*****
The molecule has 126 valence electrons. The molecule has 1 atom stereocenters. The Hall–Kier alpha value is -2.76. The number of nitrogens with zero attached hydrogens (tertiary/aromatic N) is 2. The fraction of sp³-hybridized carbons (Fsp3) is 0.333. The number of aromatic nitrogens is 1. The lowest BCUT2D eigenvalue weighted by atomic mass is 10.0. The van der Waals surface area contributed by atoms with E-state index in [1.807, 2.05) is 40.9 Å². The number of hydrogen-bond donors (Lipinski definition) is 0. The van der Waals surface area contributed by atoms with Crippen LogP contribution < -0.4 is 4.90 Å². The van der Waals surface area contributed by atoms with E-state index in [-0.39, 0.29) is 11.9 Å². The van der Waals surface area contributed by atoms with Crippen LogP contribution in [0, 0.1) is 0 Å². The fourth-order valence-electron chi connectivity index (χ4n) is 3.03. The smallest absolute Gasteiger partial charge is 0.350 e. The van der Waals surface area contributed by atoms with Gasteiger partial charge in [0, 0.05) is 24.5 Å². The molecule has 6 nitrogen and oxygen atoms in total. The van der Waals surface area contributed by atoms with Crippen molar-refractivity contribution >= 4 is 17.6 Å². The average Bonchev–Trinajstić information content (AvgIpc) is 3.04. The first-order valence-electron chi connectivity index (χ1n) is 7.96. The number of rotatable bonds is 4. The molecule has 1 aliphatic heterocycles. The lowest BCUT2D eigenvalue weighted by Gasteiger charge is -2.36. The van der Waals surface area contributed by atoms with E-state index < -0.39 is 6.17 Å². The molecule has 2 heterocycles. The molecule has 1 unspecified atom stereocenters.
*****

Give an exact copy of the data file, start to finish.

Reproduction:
The molecule has 126 valence electrons. The molecule has 1 atom stereocenters. The Hall–Kier alpha value is -2.76. The number of nitrogens with zero attached hydrogens (tertiary/aromatic N) is 2. The fraction of sp³-hybridized carbons (Fsp3) is 0.333. The number of aromatic nitrogens is 1. The lowest BCUT2D eigenvalue weighted by atomic mass is 10.0. The van der Waals surface area contributed by atoms with E-state index in [1.807, 2.05) is 40.9 Å². The number of hydrogen-bond donors (Lipinski definition) is 0. The van der Waals surface area contributed by atoms with Crippen LogP contribution < -0.4 is 4.90 Å². The van der Waals surface area contributed by atoms with E-state index in [-0.39, 0.29) is 11.9 Å². The van der Waals surface area contributed by atoms with Crippen LogP contribution in [0, 0.1) is 0 Å². The fourth-order valence-electron chi connectivity index (χ4n) is 3.03. The smallest absolute Gasteiger partial charge is 0.350 e. The van der Waals surface area contributed by atoms with Gasteiger partial charge in [0, 0.05) is 24.5 Å². The molecule has 6 nitrogen and oxygen atoms in total. The van der Waals surface area contributed by atoms with Crippen molar-refractivity contribution >= 4 is 17.6 Å². The average Bonchev–Trinajstić information content (AvgIpc) is 3.04. The first-order valence-electron chi connectivity index (χ1n) is 7.96. The number of rotatable bonds is 4. The molecule has 1 aliphatic heterocycles. The lowest BCUT2D eigenvalue weighted by Gasteiger charge is -2.36. The van der Waals surface area contributed by atoms with E-state index < -0.39 is 6.17 Å². The molecule has 2 heterocycles. The molecule has 1 unspecified atom stereocenters.